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  1. 5 points
    I don't think he's motivated by prejudice, instead just by owning the libs. Not having actual beliefs, instead depending on others to provide the ones to be against, is kind of weird to me. Wendy P.
  2. 5 points
    "Listen up! So here's how the economy works. If you have a large supply of gasoline, and the demand drops due to a pandemic, then price drops because Trump is a genius. Companies will then scale back supply. If the demand comes roaring back after the pandemic and the companies drag their feet on getting the supply back up, then it's all Biden's fault. If the demand starts to decline due to high prices, and companies start producing more, then the price will drop because of natural market forces that have nothing to do with Biden."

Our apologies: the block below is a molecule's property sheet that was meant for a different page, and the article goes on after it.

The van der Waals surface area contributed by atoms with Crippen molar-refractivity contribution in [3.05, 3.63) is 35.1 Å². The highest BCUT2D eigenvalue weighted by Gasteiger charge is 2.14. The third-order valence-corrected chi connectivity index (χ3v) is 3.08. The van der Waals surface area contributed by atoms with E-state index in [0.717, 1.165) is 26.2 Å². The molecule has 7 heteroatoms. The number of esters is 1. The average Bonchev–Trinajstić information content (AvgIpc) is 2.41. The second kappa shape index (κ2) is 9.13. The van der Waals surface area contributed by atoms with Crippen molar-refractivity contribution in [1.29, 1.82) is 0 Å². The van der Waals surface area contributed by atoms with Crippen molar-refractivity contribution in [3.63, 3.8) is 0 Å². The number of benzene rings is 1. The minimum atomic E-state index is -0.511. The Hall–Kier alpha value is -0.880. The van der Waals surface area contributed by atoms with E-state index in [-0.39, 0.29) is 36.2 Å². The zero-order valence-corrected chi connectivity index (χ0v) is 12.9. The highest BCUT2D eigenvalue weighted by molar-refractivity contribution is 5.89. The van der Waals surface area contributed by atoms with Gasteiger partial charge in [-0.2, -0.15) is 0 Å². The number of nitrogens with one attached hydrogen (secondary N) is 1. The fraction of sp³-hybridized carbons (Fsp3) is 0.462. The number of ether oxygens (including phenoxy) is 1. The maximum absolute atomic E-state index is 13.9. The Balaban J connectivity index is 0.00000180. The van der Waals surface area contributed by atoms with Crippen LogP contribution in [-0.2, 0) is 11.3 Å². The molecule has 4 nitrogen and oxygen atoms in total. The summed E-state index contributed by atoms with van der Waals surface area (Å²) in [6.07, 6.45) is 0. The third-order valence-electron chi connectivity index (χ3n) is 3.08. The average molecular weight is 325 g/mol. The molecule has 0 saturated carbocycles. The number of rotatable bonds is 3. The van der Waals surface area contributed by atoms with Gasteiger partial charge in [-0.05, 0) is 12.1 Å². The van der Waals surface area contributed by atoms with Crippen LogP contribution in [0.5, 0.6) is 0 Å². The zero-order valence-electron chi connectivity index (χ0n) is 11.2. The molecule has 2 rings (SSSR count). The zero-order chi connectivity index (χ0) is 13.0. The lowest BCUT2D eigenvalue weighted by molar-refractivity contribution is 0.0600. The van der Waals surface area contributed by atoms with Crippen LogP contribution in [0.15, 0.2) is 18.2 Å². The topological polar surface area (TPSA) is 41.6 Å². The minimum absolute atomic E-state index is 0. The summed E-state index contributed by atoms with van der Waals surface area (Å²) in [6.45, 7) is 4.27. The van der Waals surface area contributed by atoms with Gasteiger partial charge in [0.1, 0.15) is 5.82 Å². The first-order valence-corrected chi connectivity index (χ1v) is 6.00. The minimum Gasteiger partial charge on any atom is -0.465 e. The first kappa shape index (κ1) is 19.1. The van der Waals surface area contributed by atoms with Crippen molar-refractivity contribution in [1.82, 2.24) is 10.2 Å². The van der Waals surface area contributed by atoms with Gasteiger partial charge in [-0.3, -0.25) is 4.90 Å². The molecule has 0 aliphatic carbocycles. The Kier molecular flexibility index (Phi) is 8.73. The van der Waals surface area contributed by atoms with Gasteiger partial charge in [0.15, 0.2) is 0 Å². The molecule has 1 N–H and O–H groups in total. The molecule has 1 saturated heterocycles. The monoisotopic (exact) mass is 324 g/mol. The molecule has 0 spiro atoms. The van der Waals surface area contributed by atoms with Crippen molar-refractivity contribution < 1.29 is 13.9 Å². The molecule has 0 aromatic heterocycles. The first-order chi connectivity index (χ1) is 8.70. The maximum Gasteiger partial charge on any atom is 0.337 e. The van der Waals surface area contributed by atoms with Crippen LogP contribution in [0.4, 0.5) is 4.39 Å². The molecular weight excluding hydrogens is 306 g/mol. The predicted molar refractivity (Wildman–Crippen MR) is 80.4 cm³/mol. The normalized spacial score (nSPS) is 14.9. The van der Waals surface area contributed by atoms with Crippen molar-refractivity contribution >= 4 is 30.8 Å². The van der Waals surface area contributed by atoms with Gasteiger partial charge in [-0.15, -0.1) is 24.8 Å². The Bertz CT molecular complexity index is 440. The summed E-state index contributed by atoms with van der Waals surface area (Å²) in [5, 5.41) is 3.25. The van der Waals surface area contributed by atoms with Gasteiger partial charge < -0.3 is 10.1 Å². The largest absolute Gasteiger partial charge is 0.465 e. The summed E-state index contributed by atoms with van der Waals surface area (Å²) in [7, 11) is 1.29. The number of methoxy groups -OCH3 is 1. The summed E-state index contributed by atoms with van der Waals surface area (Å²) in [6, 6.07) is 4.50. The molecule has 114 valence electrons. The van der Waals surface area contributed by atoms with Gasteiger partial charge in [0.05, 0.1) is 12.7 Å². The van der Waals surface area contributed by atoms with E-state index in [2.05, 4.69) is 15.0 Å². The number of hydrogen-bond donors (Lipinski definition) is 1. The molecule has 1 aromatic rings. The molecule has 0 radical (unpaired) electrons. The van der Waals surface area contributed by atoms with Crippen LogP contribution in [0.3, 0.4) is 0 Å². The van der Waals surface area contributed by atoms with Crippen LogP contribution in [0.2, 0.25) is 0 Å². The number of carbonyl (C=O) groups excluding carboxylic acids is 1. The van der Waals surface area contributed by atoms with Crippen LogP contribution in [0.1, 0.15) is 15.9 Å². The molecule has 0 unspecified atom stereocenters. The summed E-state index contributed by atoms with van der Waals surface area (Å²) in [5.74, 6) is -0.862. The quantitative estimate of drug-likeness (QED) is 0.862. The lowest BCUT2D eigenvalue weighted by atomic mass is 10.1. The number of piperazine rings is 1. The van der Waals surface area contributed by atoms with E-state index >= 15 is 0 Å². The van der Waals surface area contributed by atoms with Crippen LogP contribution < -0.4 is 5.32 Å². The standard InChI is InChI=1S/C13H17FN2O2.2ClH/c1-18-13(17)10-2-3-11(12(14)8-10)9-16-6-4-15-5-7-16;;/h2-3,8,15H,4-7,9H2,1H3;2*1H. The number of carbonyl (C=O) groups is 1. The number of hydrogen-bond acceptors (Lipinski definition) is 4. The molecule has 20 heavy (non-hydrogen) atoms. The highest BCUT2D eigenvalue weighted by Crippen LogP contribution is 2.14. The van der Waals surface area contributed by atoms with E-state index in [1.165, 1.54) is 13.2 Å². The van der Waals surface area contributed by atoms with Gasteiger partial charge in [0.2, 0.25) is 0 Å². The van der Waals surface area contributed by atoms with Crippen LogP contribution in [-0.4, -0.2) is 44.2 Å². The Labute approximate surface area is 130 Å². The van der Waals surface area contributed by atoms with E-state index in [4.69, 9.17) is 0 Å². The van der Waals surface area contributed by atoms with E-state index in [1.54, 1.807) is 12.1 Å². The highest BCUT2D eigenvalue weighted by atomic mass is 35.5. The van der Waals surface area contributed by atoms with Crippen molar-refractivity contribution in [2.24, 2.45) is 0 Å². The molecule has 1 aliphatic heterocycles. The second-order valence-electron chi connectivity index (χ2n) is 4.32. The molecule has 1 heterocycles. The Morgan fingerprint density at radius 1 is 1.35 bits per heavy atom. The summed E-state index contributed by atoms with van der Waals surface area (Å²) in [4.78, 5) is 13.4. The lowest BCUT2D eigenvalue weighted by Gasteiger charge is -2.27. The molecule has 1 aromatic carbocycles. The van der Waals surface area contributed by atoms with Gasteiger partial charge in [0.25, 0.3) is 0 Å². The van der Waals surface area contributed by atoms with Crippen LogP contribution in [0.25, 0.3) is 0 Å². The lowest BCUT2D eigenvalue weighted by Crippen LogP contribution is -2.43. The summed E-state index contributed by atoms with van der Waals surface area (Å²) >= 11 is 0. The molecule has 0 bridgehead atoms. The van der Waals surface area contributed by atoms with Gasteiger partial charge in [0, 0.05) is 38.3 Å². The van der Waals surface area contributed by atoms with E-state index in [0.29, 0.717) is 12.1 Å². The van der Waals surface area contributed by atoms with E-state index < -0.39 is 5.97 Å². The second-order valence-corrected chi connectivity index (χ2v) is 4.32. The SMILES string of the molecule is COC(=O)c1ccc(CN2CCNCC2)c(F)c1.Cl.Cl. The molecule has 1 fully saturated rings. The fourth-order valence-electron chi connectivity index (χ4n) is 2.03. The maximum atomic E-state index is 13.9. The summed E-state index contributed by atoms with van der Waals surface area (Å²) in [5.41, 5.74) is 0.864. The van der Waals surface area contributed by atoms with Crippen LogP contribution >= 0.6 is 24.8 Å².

3. 4 points